Friday, January 27, 2023
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Vatican Conservatives Have Secret Plan to Oust Pope Francis

'He will resign if he is no longer able to deal with the challenges of his pontificate, but for now he keeps going...'

(Jacob Bruns, Headline USA) Conservative cardinals in the Vatican have planned to pressure Pope Francis out of his position by exhausting him, the Telegraph reported.

According to one Italian cardinal, conservatives plan to use Francis’s age and declining health to get him to step down.

“The secret plan will be formulated on various axes and phases, but it will have one objective—to place the pontificate under such stress that Francis will have to resign,” he said.

The campaign to undermine Francis would require “the progressive weakening of the Holy Father as well as his doctrinal choices, which will create a great deal of discontent which can be used against him.”

Francis, 86, has previously noted that if his health were to continue to worsen, he would consider stepping down, following the precedent set by his immediate predecesor Pope Benedict XVI, who exited the papacy in 2013 and assumed the role of pope emeritus for the remaining 10 years of his life before his death in December.

However, the task of replacing the current pope with someone who, like Benedict, adheres to a more conservative orthodoxy, will not be so simple given the state of Vatican politics.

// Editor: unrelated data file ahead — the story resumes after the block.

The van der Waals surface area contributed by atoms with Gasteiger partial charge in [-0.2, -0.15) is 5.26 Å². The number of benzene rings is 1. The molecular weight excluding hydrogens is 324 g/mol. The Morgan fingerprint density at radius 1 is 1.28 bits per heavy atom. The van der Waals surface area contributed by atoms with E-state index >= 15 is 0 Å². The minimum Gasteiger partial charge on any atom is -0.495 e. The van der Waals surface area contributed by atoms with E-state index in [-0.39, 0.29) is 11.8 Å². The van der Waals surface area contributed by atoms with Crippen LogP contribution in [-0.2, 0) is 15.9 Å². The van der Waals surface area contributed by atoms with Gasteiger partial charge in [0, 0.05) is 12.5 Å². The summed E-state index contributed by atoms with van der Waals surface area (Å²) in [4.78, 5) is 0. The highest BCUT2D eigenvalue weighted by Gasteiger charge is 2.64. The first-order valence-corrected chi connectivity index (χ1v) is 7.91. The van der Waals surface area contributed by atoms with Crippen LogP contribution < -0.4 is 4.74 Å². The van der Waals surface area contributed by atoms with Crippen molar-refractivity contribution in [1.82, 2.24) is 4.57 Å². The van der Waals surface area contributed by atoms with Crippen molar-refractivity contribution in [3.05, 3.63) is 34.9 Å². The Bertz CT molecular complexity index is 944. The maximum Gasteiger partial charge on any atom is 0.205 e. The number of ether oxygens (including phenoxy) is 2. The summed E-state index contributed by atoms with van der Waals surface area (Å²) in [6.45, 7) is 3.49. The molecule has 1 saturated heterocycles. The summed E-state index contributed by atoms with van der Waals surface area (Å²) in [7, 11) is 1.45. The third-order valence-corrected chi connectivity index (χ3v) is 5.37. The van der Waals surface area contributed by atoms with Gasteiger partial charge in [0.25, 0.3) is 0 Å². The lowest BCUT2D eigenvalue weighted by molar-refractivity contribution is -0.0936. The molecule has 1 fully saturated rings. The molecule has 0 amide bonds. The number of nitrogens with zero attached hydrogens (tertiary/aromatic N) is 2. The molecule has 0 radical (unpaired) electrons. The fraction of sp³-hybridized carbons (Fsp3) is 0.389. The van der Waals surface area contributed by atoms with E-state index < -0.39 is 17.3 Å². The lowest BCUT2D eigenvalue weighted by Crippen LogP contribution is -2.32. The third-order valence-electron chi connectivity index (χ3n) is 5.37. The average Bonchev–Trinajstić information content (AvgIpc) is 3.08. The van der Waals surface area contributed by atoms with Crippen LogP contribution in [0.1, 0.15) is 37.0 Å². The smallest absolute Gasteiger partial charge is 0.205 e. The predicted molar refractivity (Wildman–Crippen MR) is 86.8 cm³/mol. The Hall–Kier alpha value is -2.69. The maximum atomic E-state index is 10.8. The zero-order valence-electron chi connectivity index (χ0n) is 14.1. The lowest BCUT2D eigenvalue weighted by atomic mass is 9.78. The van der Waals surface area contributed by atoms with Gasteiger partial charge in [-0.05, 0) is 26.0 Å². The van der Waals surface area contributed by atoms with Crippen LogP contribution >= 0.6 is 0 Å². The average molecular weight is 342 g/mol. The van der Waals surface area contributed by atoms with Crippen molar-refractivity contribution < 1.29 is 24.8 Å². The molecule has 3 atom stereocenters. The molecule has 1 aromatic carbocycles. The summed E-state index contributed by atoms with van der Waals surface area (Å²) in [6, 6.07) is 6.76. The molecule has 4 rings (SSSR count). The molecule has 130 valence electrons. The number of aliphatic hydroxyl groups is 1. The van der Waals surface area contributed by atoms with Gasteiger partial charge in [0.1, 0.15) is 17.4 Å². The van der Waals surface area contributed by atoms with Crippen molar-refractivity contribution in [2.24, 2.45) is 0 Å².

“The opponents of Francis know that right now they are in a minority, that they will need time both to win consensus and to weaken Bergoglio,” the Italian cardinal added, referring to Francis by his given surname rather than his assumed papal name.

Conservative loyalists of Benedict have opposed Francis’s stances on and decisions regarding major issues such as women in the clergy, homosexuality, communion for divorcees and the place of the Latin mass in the Church.

His decision to minimize the place of Latin masses, in particular, had deeply affected his predecessor.

“It hit him pretty hard,” Archbishop Georg Gänswein recently said, referring to Benedict.

Even Pope Francis’s allies have admitted to the increasing division in the Church.

Monsignor Vincenzo Paglia, the president of the Pontifical Academy for Life, noted that “there are tensions, as there have always been in the history of the Church. It is not a monolithic block.”

Many have suggested, however, that Pope Francis remains strong and has enough allies to endure for quite some time.

“He will resign if he is no longer able to deal with the challenges of his pontificate, but for now he keeps going,” noted Walter Kasper, a German cardinal.

“For the moment he is not ready to step down,” Kasper continued. “It is obvious that there is a clash between progressives and conservatives, but we need to keep up the dialogue between different points of view.”

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